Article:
Saturday, March 8, 2014

Cabin Fever

An anonymous person left me a message telling me that he/she liked my witty blog posts. I never thought of myself as witty so I must thank you for the message as it offers encouragement for me to get blogging once again.

The Midwest has suffered through three Polar Vortexes and steady snowstorms sprinkled with rain causing a particularly icy winter. Many Midwesterners including me have suffered from cabin fever. All this weather has dried up my skin and my genealogy mojo. So I am very grateful for someone’s interest in my little blog.

Last week I met up with some friends one being a friend who lives here in the U.S. but was born in Ireland. Her family lives in Ireland and she is lucky enough to travel between the two countries.

I was struck by a comment she made. She noticed that people in the U.S. look at life in a very linear way and that the Irish have a very cyclical way of looking at life. Her statement got me thinking.

Tortured as I am with this winter weather, I realized I was thinking in a linear manner.
Of course, winter was not going to go on forever. We are not entering another ice age. Winter will give way to spring. It always does. Her statement gave me hope. Temps are beginning to moderate even as I write.

The Dollen Farm about 1900. 

Simultaneously I wondered about my ancestors and what they would think about our wintery weather. They were not blessed with double paned windows, modern insulation and indoor plumbing. Were their homes drafty? Did their wood burning stoves keep the family warm? Would they consider this descendant to be a bit of a whiner and tell me to toughen up? Probably.

Hanging in there….



Linda

Tuesday, February 4, 2014

A Old Fashioned Winter Memory

This winter has tested my midwestern hardiness. Frigid temperatures drive us inside. Cars are breaking down. Schools are closing and weathermen warn us to stay home. This winter makes me think about a story my Grandmother told once me.

Grandma was raised on a farm not far from O’Hare Airport long before the airport existed. Horse and wagon were their mode of transportation in those days and Grandma remembered how valuable their horses were. On those very cold winter days, such as we have been having of late, the horses would remain in the barn and the family would walk to church. There was no sense in risking their horses’ health even for church.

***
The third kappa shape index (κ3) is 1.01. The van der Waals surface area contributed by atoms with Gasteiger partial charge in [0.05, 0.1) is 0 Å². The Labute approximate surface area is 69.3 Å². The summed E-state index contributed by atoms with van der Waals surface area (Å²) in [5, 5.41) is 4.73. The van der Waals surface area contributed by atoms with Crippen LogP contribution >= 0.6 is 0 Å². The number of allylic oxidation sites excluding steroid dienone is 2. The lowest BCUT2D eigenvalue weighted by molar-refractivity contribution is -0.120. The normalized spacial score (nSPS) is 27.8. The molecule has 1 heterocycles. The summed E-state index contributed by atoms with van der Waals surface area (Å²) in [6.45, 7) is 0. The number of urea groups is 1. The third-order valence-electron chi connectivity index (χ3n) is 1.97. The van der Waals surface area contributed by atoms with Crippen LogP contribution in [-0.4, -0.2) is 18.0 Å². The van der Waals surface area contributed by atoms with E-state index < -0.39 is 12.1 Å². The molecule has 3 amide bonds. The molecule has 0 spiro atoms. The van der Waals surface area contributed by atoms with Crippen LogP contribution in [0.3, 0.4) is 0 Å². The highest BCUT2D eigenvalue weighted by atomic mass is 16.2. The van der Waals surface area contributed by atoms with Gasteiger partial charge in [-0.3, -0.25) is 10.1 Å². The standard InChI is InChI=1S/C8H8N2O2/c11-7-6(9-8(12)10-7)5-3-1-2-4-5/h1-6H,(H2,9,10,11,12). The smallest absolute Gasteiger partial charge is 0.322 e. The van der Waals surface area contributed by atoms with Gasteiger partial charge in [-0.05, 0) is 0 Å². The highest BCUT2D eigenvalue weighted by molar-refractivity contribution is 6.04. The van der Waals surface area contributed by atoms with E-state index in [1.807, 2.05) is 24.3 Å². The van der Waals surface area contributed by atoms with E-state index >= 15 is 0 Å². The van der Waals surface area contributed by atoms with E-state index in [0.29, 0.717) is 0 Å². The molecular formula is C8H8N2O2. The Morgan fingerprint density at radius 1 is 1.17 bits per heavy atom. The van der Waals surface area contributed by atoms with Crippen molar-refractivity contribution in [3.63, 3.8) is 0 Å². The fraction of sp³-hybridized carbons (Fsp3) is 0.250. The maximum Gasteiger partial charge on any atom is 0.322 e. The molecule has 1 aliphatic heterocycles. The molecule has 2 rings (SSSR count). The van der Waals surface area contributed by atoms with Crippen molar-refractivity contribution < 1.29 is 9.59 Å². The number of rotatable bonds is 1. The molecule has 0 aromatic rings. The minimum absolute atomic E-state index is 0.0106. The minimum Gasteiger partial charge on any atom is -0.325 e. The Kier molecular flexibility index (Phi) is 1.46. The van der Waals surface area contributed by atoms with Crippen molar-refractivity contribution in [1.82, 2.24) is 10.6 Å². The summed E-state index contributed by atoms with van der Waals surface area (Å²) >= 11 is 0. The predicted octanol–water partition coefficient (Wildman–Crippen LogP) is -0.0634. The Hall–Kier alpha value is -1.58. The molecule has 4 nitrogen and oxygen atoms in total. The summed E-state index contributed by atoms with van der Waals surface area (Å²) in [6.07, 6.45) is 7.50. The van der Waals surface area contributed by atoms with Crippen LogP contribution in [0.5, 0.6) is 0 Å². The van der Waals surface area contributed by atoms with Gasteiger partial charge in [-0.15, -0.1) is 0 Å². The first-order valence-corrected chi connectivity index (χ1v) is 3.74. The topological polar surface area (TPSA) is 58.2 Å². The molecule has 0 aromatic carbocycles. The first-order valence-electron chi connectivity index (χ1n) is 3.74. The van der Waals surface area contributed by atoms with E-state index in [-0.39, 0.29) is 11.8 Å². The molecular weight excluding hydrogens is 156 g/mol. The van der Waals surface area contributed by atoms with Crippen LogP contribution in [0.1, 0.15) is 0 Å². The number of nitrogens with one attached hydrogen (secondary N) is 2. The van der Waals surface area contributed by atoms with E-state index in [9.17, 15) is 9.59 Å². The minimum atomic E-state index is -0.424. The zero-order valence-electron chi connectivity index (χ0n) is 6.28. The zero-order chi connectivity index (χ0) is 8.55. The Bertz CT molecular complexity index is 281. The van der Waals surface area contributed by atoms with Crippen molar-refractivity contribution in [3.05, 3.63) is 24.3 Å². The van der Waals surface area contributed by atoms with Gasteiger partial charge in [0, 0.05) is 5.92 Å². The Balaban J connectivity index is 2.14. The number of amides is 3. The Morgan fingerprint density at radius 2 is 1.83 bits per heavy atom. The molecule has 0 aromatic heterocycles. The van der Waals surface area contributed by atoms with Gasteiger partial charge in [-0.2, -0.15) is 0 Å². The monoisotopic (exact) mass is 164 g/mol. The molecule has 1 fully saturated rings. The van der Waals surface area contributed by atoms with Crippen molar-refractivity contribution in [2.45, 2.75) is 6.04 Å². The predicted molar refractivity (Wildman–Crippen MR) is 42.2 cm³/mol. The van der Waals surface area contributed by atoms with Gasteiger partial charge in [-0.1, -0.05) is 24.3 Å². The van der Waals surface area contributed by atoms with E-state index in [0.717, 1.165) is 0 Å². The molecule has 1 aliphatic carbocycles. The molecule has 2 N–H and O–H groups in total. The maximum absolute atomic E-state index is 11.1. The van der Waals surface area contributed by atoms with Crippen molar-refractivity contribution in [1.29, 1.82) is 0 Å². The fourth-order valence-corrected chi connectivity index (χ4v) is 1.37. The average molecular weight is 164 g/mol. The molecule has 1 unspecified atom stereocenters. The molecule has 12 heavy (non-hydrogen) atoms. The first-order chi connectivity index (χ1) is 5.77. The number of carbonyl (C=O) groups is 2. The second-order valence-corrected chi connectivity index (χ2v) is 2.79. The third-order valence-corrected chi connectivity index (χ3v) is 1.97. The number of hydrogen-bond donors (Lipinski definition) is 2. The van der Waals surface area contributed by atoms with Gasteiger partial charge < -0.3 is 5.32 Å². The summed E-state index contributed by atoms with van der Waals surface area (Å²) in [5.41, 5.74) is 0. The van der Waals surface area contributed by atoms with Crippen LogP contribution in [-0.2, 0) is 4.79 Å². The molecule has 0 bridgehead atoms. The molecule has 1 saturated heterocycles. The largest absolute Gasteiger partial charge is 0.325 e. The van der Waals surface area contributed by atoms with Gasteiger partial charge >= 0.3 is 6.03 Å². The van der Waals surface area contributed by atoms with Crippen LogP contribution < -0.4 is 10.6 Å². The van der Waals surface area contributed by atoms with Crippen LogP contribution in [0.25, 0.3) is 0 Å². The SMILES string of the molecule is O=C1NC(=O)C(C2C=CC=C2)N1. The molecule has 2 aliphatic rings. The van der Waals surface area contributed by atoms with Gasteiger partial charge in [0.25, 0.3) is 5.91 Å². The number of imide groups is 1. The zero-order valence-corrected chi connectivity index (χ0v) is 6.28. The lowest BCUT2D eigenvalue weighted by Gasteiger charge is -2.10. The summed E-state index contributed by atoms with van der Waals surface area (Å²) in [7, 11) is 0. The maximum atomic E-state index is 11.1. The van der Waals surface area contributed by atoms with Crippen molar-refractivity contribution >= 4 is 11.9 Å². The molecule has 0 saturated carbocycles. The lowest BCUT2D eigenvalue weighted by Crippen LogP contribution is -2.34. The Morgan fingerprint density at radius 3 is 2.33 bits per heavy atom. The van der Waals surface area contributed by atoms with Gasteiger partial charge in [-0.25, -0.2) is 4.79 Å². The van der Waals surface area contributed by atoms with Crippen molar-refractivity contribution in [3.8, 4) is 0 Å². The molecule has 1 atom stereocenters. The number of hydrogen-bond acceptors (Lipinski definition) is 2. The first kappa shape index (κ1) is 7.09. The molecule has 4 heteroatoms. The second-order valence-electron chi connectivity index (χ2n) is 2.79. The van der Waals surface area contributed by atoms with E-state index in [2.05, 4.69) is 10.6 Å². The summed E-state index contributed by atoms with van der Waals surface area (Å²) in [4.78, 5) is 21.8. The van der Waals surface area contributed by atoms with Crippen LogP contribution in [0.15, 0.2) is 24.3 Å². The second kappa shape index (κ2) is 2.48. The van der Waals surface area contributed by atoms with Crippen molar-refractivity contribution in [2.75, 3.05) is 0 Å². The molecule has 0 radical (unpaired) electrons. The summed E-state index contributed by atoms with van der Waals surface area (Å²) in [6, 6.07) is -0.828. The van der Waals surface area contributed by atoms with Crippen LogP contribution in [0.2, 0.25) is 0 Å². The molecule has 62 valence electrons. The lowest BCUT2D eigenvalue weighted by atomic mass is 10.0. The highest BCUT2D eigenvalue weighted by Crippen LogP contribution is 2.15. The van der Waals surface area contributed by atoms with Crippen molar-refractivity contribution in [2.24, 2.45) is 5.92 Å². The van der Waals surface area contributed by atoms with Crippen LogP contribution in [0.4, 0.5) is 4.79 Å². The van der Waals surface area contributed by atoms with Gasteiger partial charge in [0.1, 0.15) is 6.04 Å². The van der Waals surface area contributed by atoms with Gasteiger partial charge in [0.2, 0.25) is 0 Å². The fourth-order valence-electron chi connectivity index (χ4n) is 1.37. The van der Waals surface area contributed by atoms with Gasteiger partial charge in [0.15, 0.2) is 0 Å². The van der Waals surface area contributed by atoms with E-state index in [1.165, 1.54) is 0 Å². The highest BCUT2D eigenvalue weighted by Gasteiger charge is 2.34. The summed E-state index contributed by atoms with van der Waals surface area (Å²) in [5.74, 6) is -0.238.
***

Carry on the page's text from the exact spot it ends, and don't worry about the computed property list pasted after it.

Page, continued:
Stay warm!


Linda

Monday, February 3, 2014

Good Day

Blog posts are suffering due to a slowdown of mind. Just began Lynn Palermo’s Family Writing Challenge with the hope of jumpstarting my writing. Battery is on low, but look forward to a new writing surge . . .  new skills . . .  new ideas . . .

I must write daily for without the daily habit nothing gets written!



Linda

Tuesday, January 7, 2014

Family History Writing Challenge 2014

Lynn Palermo of the Armchair Genealogist conducts a Family History Writing Challenge each year. As you may have noticed, I just registered for this year’s challenge running from February 1 to 28. 
I am excited!

I had signed on to the challenge several years ago and backed away due to time management and computer issues. Lacking a good reason to procrastinate just one more year, I took up the challenge.

My plan is to write about my uncle, Richard William Dollen a.k.a. Uncle Dick. My Uncle Dick has been the subject of many blog posts. Research is nearly complete and is only lacking in official military records. Not requesting his military records is not holding me back as I feel I have ample material to write about.

So how about you? Would you care to sign up for the writing challenge? I would love you company as I always feel the more the merrier. Here are the links to Lynn’s websites:

The Family History Writing Challenge
The Armchair Genealogist

Please let me know if you take up the challenge!

Linda


Wednesday, January 1, 2014

Happy New Year 2014



May Your New Year Be Blessed 
With Many Genealogical Opportunities!

 Linda